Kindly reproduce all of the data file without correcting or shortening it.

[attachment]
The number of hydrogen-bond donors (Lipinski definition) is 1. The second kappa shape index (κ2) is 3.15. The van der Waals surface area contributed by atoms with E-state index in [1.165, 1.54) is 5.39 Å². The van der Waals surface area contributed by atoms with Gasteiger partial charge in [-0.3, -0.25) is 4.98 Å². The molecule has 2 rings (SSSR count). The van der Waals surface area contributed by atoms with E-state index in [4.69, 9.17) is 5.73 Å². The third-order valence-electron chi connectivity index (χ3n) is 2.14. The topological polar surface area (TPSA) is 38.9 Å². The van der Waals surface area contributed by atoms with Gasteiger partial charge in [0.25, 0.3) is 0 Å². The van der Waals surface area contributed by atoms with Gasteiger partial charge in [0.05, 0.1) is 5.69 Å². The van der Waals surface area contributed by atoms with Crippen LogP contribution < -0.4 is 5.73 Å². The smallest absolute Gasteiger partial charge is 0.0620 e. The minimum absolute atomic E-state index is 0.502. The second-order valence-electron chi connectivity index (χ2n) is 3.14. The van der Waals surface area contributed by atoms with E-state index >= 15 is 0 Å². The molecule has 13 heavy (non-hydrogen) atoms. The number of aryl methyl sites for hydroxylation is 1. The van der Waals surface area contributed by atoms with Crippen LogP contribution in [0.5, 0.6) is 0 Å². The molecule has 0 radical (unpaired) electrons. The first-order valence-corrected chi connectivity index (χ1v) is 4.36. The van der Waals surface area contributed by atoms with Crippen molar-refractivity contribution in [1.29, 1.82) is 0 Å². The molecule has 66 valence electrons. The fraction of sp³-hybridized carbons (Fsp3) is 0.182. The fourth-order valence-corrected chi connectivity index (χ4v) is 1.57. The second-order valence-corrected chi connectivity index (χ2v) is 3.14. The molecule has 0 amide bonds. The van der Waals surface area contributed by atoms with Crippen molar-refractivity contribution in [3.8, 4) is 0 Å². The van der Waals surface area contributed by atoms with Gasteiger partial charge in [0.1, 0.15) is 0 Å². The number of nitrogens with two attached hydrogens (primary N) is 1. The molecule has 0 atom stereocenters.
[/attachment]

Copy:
The number of hydrogen-bond donors (Lipinski definition) is 1. The second kappa shape index (κ2) is 3.15. The van der Waals surface area contributed by atoms with E-state index in [1.165, 1.54) is 5.39 Å². The van der Waals surface area contributed by atoms with Gasteiger partial charge in [-0.3, -0.25) is 4.98 Å². The molecule has 2 rings (SSSR count). The van der Waals surface area contributed by atoms with E-state index in [4.69, 9.17) is 5.73 Å². The third-order valence-electron chi connectivity index (χ3n) is 2.14. The topological polar surface area (TPSA) is 38.9 Å². The van der Waals surface area contributed by atoms with Gasteiger partial charge in [0.25, 0.3) is 0 Å². The van der Waals surface area contributed by atoms with Gasteiger partial charge in [0.05, 0.1) is 5.69 Å². The van der Waals surface area contributed by atoms with Crippen LogP contribution < -0.4 is 5.73 Å². The smallest absolute Gasteiger partial charge is 0.0620 e. The minimum absolute atomic E-state index is 0.502. The second-order valence-electron chi connectivity index (χ2n) is 3.14. The van der Waals surface area contributed by atoms with E-state index >= 15 is 0 Å². The molecule has 13 heavy (non-hydrogen) atoms. The number of aryl methyl sites for hydroxylation is 1. The van der Waals surface area contributed by atoms with Crippen LogP contribution in [0.5, 0.6) is 0 Å². The molecule has 0 radical (unpaired) electrons. The first-order valence-corrected chi connectivity index (χ1v) is 4.36. The van der Waals surface area contributed by atoms with Crippen molar-refractivity contribution in [1.29, 1.82) is 0 Å². The molecule has 66 valence electrons. The fraction of sp³-hybridized carbons (Fsp3) is 0.182. The fourth-order valence-corrected chi connectivity index (χ4v) is 1.57. The second-order valence-corrected chi connectivity index (χ2v) is 3.14. The molecule has 0 amide bonds. The van der Waals surface area contributed by atoms with Crippen molar-refractivity contribution in [3.8, 4) is 0 Å². The van der Waals surface area contributed by atoms with Gasteiger partial charge in [0.1, 0.15) is 0 Å². The number of nitrogens with two attached hydrogens (primary N) is 1. The molecule has 0 atom stereocenters.